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Are camera stores retailing’s dodo?

Alan Small (Taree Camera House), sees a diminished future for both specialist retailers, their customers and their suppliers if the twin trends of meagre retail margins and major suppliers competing with customers continues…

Alan Small, Taree Camera House: '...leading suppliers are competing directly, and at times unfairly, (and at other times secretly) with the very retail stores that assisted in their rise to commercial prominence over the years '...leading suppliers are competing directly, and at times unfairly (and at other times secretly), with the very retail stores that assisted in their rise to commercial prominence over the years.'
Alan Small, Taree Camera House: ‘…leading suppliers are competing directly, and at times unfairly (and at other times secretly), with the very retail stores that assisted in their rise to commercial prominence over the years ‘

A client, just back from England, said to me recently: ‘I went to several larger provincial cities
in England looking for a specialty camera store. In three of the cities, I could not find one.’

Are camera stores, as we understand them, disappearing all over the world? Is the friendly specialist at the counter going the way of the Dodo?

On the surface, it appears that the answer is ‘yes’ !…..

Ask  a thousand people for the reason and you will get a thousand different answers – similar to the climate change debate. All of those reasons may have a grain of truth to them, but it is difficult to pin down a major reason for the worldwide decline  – and possible extinction – of camera stores, and it is even more difficult to find a solution.

But if you were to combine the top half dozen factors leading to the decline of camera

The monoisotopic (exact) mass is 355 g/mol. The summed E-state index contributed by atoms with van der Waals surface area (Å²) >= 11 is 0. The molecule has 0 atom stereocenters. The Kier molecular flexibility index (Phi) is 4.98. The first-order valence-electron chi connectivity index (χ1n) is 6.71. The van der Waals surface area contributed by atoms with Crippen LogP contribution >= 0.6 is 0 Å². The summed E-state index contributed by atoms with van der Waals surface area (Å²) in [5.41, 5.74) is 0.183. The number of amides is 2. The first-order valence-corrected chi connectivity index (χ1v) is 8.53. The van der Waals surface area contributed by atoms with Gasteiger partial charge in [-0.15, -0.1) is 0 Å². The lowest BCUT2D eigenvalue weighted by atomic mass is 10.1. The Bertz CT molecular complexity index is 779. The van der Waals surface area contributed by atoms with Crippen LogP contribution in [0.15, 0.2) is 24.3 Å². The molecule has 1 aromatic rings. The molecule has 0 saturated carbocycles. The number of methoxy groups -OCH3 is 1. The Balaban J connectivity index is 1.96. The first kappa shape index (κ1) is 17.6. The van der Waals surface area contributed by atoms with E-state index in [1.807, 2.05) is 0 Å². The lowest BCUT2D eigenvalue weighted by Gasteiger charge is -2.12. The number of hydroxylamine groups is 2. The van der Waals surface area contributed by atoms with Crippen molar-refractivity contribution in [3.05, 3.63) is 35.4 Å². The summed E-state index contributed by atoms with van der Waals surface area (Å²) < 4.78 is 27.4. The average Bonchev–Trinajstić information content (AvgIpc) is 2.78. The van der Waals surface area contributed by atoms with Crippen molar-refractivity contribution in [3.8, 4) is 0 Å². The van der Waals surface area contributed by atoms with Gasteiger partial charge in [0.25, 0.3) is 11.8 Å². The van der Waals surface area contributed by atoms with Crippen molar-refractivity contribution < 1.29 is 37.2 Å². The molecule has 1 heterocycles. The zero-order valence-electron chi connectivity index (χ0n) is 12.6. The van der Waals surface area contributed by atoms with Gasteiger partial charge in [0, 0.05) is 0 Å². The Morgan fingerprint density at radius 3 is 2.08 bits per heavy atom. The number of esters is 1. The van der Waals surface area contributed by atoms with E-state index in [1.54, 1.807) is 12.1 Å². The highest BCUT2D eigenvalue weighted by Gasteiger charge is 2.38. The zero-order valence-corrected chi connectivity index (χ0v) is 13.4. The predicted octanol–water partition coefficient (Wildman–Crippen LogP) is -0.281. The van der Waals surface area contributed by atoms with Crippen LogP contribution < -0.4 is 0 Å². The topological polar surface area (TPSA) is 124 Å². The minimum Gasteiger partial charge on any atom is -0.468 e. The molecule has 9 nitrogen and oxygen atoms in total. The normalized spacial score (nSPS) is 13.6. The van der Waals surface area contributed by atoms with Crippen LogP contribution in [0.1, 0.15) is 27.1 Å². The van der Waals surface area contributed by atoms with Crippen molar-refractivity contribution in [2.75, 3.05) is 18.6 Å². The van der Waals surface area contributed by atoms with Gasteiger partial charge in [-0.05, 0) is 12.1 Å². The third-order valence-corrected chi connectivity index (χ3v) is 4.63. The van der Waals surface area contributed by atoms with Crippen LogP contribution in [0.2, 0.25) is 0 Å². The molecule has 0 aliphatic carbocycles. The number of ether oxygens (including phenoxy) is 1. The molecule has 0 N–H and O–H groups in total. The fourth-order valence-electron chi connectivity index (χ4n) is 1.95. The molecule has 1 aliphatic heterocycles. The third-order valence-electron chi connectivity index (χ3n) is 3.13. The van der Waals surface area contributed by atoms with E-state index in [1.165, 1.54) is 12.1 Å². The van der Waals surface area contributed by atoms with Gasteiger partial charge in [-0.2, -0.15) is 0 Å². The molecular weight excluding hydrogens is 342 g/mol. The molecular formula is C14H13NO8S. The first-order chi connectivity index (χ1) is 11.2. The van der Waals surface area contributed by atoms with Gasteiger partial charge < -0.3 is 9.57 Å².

specialists, it  would mainly come down  to this: a lack of margin and therefore, profitability.

Everything else is most likely secondary to that fact.

Of course,  there are many other important considerations,  the most common of which is
quoted  broadly as competition from online shopping. While that is certainly true, it does
not factor in an ugly side of online shopping whereby some of the specialty stores’ leading suppliers are competing directly, and at times unfairly (and at other times secretly), with the very retail stores that assisted in their rise to commercial prominence over the years .

Canon_ad1That  highly successful commercial partnership between photo specialists and the larger suppliers is now either broken or seriously damaged due to what many see as the greed, lack of vision and poor long-term planning on the part of many suppliers; they have taken the easy way out.

Whether, like the almost tragic fall of the giant Kodak organisation, competing with one’s customers leads to a similar outcome for some of today’s suppliers will be a matter for
history to record.

For whoever the bell tolls, there is some pain on the horizon.

What is certain is that the industry will deeply regret the loss of its specialised camera stores, and that loss will be felt to an even greater extent by the very clients who think  there is no price to be paid for changing the face of the industry by purchasing as cheaply as possible, whether it be at the huge chains, or online. But everyone knows there is a premium to pay eventually in saving money at the cost of service, advice and ongoing support.

Eventually, the larger firms may need as many as 40 extra people just to answer the phone enquiries from harried and frustrated customers who can’t get answers from the big chains or online sellers.

Canonad2That huge cost – approaching like a speeding truck – may make the idea of supporting the local friendly photo specialist, seem like a very good idea. But by then it may be too late.

An American woman came into our store recently with a small problem which we solved very quickly for her.

She beamed in gratitude and said:  ‘My god – a real photo specialist. Does this town know how lucky it is? It’s a retail desert in the States. It’s a tragedy.’ She smiled broadly and said: ‘Would you consider moving to the mid-west of the US? All we’ve got is Walmart and chainstores. Hopeless!’